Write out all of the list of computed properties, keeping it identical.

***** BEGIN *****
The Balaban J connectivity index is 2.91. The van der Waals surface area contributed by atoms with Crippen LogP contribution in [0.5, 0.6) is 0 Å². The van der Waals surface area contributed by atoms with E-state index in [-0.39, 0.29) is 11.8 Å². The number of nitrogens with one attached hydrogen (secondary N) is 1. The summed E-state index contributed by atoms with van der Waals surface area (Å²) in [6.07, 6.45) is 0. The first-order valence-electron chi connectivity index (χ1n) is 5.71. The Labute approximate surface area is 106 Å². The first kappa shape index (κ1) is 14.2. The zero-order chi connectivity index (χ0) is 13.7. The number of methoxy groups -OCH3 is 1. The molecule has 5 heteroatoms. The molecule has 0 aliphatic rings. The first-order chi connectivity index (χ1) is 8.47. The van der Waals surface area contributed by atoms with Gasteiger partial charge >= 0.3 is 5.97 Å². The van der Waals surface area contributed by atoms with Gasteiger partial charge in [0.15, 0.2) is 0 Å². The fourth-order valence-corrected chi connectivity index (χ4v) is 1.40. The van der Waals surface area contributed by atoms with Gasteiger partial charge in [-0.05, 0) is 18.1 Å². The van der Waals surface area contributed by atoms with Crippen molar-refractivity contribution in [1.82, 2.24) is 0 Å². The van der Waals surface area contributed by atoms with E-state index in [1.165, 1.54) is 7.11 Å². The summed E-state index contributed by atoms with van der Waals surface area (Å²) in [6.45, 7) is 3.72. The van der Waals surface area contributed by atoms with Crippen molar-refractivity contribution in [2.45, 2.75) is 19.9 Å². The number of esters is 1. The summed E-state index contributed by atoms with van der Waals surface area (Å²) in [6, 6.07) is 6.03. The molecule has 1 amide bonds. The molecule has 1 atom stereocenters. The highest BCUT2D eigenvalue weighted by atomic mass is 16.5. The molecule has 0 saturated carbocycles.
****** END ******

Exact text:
The Balaban J connectivity index is 2.91. The van der Waals surface area contributed by atoms with Crippen LogP contribution in [0.5, 0.6) is 0 Å². The van der Waals surface area contributed by atoms with E-state index in [-0.39, 0.29) is 11.8 Å². The number of nitrogens with one attached hydrogen (secondary N) is 1. The summed E-state index contributed by atoms with van der Waals surface area (Å²) in [6.07, 6.45) is 0. The first-order valence-electron chi connectivity index (χ1n) is 5.71. The Labute approximate surface area is 106 Å². The first kappa shape index (κ1) is 14.2. The zero-order chi connectivity index (χ0) is 13.7. The number of methoxy groups -OCH3 is 1. The molecule has 5 heteroatoms. The molecule has 0 aliphatic rings. The first-order chi connectivity index (χ1) is 8.47. The van der Waals surface area contributed by atoms with Gasteiger partial charge >= 0.3 is 5.97 Å². The van der Waals surface area contributed by atoms with Gasteiger partial charge in [0.15, 0.2) is 0 Å². The fourth-order valence-corrected chi connectivity index (χ4v) is 1.40. The van der Waals surface area contributed by atoms with Gasteiger partial charge in [-0.05, 0) is 18.1 Å². The van der Waals surface area contributed by atoms with Crippen molar-refractivity contribution in [1.82, 2.24) is 0 Å². The van der Waals surface area contributed by atoms with E-state index in [1.165, 1.54) is 7.11 Å². The summed E-state index contributed by atoms with van der Waals surface area (Å²) in [6.45, 7) is 3.72. The van der Waals surface area contributed by atoms with Crippen molar-refractivity contribution in [2.45, 2.75) is 19.9 Å². The number of esters is 1. The summed E-state index contributed by atoms with van der Waals surface area (Å²) in [6, 6.07) is 6.03. The molecule has 1 amide bonds. The molecule has 1 atom stereocenters. The highest BCUT2D eigenvalue weighted by atomic mass is 16.5. The molecule has 0 saturated carbocycles.